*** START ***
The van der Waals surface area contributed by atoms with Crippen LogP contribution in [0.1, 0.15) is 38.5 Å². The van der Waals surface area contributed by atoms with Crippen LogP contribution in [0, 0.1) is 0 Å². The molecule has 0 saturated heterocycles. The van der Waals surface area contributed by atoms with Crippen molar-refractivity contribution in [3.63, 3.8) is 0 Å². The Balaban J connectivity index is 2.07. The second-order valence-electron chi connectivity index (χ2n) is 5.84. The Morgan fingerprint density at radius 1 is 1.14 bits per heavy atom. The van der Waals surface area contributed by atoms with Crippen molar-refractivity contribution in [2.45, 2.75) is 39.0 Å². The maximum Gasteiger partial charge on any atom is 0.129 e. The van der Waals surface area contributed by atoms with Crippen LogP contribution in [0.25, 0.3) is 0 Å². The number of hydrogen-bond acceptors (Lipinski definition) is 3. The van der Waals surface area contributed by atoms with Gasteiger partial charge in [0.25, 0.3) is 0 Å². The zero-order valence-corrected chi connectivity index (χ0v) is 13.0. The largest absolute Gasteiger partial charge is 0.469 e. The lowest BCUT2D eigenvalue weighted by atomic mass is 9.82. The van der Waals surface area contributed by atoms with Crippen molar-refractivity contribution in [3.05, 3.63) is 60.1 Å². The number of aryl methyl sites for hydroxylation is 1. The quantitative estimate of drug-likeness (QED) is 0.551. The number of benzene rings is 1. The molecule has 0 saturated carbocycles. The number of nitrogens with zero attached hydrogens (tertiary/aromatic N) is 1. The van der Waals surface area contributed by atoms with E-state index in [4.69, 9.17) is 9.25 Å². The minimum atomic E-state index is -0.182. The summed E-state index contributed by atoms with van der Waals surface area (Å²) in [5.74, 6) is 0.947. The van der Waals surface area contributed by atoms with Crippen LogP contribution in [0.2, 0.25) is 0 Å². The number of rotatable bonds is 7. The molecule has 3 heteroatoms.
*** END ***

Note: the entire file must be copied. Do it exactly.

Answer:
The van der Waals surface area contributed by atoms with Crippen LogP contribution in [0.1, 0.15) is 38.5 Å². The van der Waals surface area contributed by atoms with Crippen LogP contribution in [0, 0.1) is 0 Å². The molecule has 0 saturated heterocycles. The van der Waals surface area contributed by atoms with Crippen molar-refractivity contribution in [3.63, 3.8) is 0 Å². The Balaban J connectivity index is 2.07. The second-order valence-electron chi connectivity index (χ2n) is 5.84. The Morgan fingerprint density at radius 1 is 1.14 bits per heavy atom. The van der Waals surface area contributed by atoms with Crippen molar-refractivity contribution in [2.45, 2.75) is 39.0 Å². The maximum Gasteiger partial charge on any atom is 0.129 e. The van der Waals surface area contributed by atoms with Crippen LogP contribution in [0.25, 0.3) is 0 Å². The number of hydrogen-bond acceptors (Lipinski definition) is 3. The van der Waals surface area contributed by atoms with Gasteiger partial charge in [0.25, 0.3) is 0 Å². The zero-order valence-corrected chi connectivity index (χ0v) is 13.0. The largest absolute Gasteiger partial charge is 0.469 e. The lowest BCUT2D eigenvalue weighted by atomic mass is 9.82. The van der Waals surface area contributed by atoms with Crippen molar-refractivity contribution in [3.05, 3.63) is 60.1 Å². The number of aryl methyl sites for hydroxylation is 1. The quantitative estimate of drug-likeness (QED) is 0.551. The number of benzene rings is 1. The molecule has 0 saturated carbocycles. The number of nitrogens with zero attached hydrogens (tertiary/aromatic N) is 1. The van der Waals surface area contributed by atoms with E-state index in [4.69, 9.17) is 9.25 Å². The minimum atomic E-state index is -0.182. The summed E-state index contributed by atoms with van der Waals surface area (Å²) in [5.74, 6) is 0.947. The van der Waals surface area contributed by atoms with Crippen LogP contribution in [0.2, 0.25) is 0 Å². The number of rotatable bonds is 7. The molecule has 3 heteroatoms.